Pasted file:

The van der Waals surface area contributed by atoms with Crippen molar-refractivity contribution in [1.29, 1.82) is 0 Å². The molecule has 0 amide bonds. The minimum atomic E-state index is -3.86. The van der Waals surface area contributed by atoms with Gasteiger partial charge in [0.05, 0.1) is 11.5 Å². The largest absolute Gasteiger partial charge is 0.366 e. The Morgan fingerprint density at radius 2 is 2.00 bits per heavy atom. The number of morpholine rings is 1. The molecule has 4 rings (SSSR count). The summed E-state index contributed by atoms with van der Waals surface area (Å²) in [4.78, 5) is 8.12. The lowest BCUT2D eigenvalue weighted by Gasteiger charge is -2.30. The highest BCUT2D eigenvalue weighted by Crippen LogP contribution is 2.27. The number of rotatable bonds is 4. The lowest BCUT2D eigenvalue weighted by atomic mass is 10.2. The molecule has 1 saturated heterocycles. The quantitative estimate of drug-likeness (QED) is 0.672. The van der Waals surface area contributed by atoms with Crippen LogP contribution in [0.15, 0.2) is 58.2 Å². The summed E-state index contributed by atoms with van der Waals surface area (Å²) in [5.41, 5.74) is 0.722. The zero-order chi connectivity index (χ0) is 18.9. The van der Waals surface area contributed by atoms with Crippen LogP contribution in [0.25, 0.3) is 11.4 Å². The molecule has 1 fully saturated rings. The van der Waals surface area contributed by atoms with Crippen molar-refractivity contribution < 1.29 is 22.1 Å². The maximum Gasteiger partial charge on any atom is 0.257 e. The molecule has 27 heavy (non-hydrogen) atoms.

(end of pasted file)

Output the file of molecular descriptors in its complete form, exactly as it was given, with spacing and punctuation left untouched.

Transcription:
The van der Waals surface area contributed by atoms with Crippen molar-refractivity contribution in [1.29, 1.82) is 0 Å². The molecule has 0 amide bonds. The minimum atomic E-state index is -3.86. The van der Waals surface area contributed by atoms with Gasteiger partial charge in [0.05, 0.1) is 11.5 Å². The largest absolute Gasteiger partial charge is 0.366 e. The Morgan fingerprint density at radius 2 is 2.00 bits per heavy atom. The number of morpholine rings is 1. The molecule has 4 rings (SSSR count). The summed E-state index contributed by atoms with van der Waals surface area (Å²) in [4.78, 5) is 8.12. The lowest BCUT2D eigenvalue weighted by Gasteiger charge is -2.30. The highest BCUT2D eigenvalue weighted by Crippen LogP contribution is 2.27. The number of rotatable bonds is 4. The lowest BCUT2D eigenvalue weighted by atomic mass is 10.2. The molecule has 1 saturated heterocycles. The quantitative estimate of drug-likeness (QED) is 0.672. The van der Waals surface area contributed by atoms with Crippen LogP contribution in [0.15, 0.2) is 58.2 Å². The summed E-state index contributed by atoms with van der Waals surface area (Å²) in [5.41, 5.74) is 0.722. The zero-order chi connectivity index (χ0) is 18.9. The van der Waals surface area contributed by atoms with Crippen LogP contribution in [0.25, 0.3) is 11.4 Å². The molecule has 1 fully saturated rings. The van der Waals surface area contributed by atoms with Crippen molar-refractivity contribution < 1.29 is 22.1 Å². The maximum Gasteiger partial charge on any atom is 0.257 e. The molecule has 27 heavy (non-hydrogen) atoms.